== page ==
The Ups And Downs Of Apple Pay

Forgetting your wallet at home may no longer be a problem when picking up prescriptions or incidentals, as the nation’s biggest drugstore chain Walgreens and other major retailers partner with Apple and its new mobile payment system. Apple’s new mobile payment system — Apple Pay — could certainly make life for consumers much easier. But the move also makes the iPhone a virtually indispensable — and invaluable –piece of property that will be even more vulnerable to security risks if lost, stolen or hacked.

Walgreens, Target, Staples, McDonald’s, Sephora, Starbucks, and Groupon are among the 12 retailers to accept Apple Pay in October. The system was unveiled Sept. 9 along with the latest iPhone and the highly anticipated Apple Watch.

Apple Pay will allow consumers to pay for items using near field communication, a wireless technology that transmits payment information from the mobile device to a store’s checkout system. The SIM card in the mobile phone, which stores users’ personal information and allows them to connect to their carrier’s network, will help verify users’ accounts, according to TechRadar, and act as a digital wallet that holds credit card and banking information. The iPhone 6 and Apple Watch are the first Apple devices to feature the system.

Smartphones already carry a host of sensitive personal data through mobile apps and web activity, including financial information, usernames, passwords and home addresses. But because the payment system would be tethered to the iPhone 6 and use WiFi to transmit credit card or banking information, the device would be even more valuable to hackers or thieves.

Over 3 million smartphones were stolen in 2013, almost half of which were never recovered. Besides their value on the black market, the personal and financial information on stolen smartphones can prove lucrative.

Even when consumers take precautions, their phones can still be at risk for hacking and fraud. For example, research hackers were able to lift account usernames and passwords from passersby by using a drone that masqueraded as a trusted WiFi network.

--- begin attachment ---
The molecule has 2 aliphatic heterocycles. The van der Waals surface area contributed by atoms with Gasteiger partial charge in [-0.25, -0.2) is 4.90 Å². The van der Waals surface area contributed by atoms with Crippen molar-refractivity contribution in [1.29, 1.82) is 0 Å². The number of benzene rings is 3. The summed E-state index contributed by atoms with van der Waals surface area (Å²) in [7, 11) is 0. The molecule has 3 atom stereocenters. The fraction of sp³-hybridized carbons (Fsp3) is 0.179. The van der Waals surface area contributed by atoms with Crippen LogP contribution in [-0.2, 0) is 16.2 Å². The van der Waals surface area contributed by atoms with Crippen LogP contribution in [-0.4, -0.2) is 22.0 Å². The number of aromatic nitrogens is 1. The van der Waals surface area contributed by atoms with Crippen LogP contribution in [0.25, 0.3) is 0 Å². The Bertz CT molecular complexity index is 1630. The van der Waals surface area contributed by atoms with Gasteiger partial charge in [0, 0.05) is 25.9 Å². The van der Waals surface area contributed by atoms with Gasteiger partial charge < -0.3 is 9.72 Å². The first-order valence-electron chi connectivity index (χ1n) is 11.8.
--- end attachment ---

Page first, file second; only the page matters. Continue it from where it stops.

Last week, Apple’s iCloud storage service suffered a targeted breach where nude celebrity photos were stolen and distributed online. Apple said the security breach affected only certain celebrity accounts and was not a result of a security flaw on its end. The company, however, also announced that it patched a security flaw that may could have exposed users data and has vowed to beef up security measures.

The celebrity photo scandal also revived a broader conversation surrounding consumer privacy and large scale breaches. Breaches have increased in recent years with retailers such as Target and more recently Home Depot being prime targets. As a result, many of those whose information gets stolen also become victims of identity theft — which is on the rise. The trend has even taken a toll on the economy by stifling job growth as businesses spend billions fighting cyberattacks.

But the security risk is the same if not greater when hackers home in on security weaknesses in website encryption. The Heartbleed security flaw, which was allegedly exploited by the U.S. National Security Agency, went undiscovered for two years and exposed millions of usernames, passwords, Social Security Numbers and financial account information from nearly 70 percent of the world’s websites. And as technology continues to evolve with more of consumers’ everyday lives centered online and on mobile devices, similar cybersecurity breaches will likely become more commonplace.

Courtesy of ThinkProgress

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